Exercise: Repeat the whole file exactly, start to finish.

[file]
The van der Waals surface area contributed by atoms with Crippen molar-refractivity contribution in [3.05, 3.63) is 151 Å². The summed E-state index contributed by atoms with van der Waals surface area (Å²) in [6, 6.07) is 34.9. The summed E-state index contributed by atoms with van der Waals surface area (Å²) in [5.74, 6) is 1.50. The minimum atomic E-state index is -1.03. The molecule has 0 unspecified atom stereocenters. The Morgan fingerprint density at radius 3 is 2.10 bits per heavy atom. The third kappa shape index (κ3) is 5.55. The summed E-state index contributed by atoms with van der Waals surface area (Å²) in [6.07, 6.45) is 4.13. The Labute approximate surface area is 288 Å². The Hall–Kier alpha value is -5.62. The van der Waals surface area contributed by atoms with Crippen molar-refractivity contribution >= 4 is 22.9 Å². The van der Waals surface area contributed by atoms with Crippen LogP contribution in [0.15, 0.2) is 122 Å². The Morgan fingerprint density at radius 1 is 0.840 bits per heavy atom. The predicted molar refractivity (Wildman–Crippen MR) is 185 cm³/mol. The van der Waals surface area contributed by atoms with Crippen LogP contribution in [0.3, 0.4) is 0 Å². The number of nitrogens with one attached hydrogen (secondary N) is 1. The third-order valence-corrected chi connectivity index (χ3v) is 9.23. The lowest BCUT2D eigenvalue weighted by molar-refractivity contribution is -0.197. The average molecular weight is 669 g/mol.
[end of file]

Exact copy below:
The van der Waals surface area contributed by atoms with Crippen molar-refractivity contribution in [3.05, 3.63) is 151 Å². The summed E-state index contributed by atoms with van der Waals surface area (Å²) in [6, 6.07) is 34.9. The summed E-state index contributed by atoms with van der Waals surface area (Å²) in [5.74, 6) is 1.50. The minimum atomic E-state index is -1.03. The molecule has 0 unspecified atom stereocenters. The Morgan fingerprint density at radius 3 is 2.10 bits per heavy atom. The third kappa shape index (κ3) is 5.55. The summed E-state index contributed by atoms with van der Waals surface area (Å²) in [6.07, 6.45) is 4.13. The Labute approximate surface area is 288 Å². The Hall–Kier alpha value is -5.62. The van der Waals surface area contributed by atoms with Crippen molar-refractivity contribution >= 4 is 22.9 Å². The van der Waals surface area contributed by atoms with Crippen LogP contribution in [0.15, 0.2) is 122 Å². The Morgan fingerprint density at radius 1 is 0.840 bits per heavy atom. The predicted molar refractivity (Wildman–Crippen MR) is 185 cm³/mol. The van der Waals surface area contributed by atoms with Crippen LogP contribution in [0.3, 0.4) is 0 Å². The number of nitrogens with one attached hydrogen (secondary N) is 1. The third-order valence-corrected chi connectivity index (χ3v) is 9.23. The lowest BCUT2D eigenvalue weighted by molar-refractivity contribution is -0.197. The average molecular weight is 669 g/mol.